Magazine article American Banker

R.I. Plans to Send Unemployment Benefits Via Chase

Magazine article American Banker

R.I. Plans to Send Unemployment Benefits Via Chase

Article excerpt

JPMorgan Chase & Co. won a contract to provide reloadable prepaid cards to Rhode Island to replace unemployment checks.

Rhode Island is only the eighth state to move from paper checks to cards for unemployment benefits. JPMorgan Chase, which also has contracts with New York, Arizona, and Louisiana, handles half of them.

Laura Hart, a spokeswoman for Rhode Island's Department of Labor and Training, said that by moving to a card-based format, "we're saving about a half a million dollars in administrative processing and mailing fees" a year.

"When you have a check, you have to mail it every week, whereas a debit card gets mailed once, and the money gets automatically deposited," she said. "So we're losing a step, and we're losing paperwork, and we're saving trees."

Rhode Island launched a test of the cards Wednesday and plans to roll them out statewide by the end of March or early April, Ms. Hart said.

The state also offers unemployment benefits through direct deposit.

In moving from checks to cards, unemployment benefits have lagged some other government benefits, such as food stamps and the Temporary Assistance for Needy Families program.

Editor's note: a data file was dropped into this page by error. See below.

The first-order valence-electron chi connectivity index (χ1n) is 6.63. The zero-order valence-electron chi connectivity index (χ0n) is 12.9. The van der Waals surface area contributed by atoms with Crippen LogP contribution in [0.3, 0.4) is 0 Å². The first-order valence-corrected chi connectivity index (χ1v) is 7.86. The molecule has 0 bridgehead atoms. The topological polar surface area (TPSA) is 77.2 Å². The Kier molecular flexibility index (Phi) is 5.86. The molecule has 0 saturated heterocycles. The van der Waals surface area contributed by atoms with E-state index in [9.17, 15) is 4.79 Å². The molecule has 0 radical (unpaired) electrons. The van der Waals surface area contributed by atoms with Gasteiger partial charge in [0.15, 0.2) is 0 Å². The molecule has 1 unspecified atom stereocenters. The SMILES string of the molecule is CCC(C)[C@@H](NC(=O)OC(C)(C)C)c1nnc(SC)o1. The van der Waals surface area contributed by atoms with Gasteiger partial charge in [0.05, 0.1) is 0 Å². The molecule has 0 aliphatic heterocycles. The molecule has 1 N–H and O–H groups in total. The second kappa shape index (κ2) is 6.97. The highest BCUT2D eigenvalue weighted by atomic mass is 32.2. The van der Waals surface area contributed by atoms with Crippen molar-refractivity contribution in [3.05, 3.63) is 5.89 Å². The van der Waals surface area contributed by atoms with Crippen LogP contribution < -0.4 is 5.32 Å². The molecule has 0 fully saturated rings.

Beth Hosen, JPMorgan Chase's public sector sales manager for the Northeast, said in an interview that states tend to be "cautious" when changing to cards. "It's a challenge. They have a whole paper infrastructure now."

Numerous states are looking into switching their paper-based systems to cards, Ms. Hosen said. The federal government, which funds most unemployment benefits, also may be creating an incentive to switch to cards, because it is considering lowering its subsidies for postage, she said.

JPMorgan Chase has provided various types of government benefit cards for several years, Ms. Hosen said, but the business got a major boost in 2005, when the New York company handled the Federal Emergency Management Agency's emergency relief cards for Hurricane Katrina victims. …

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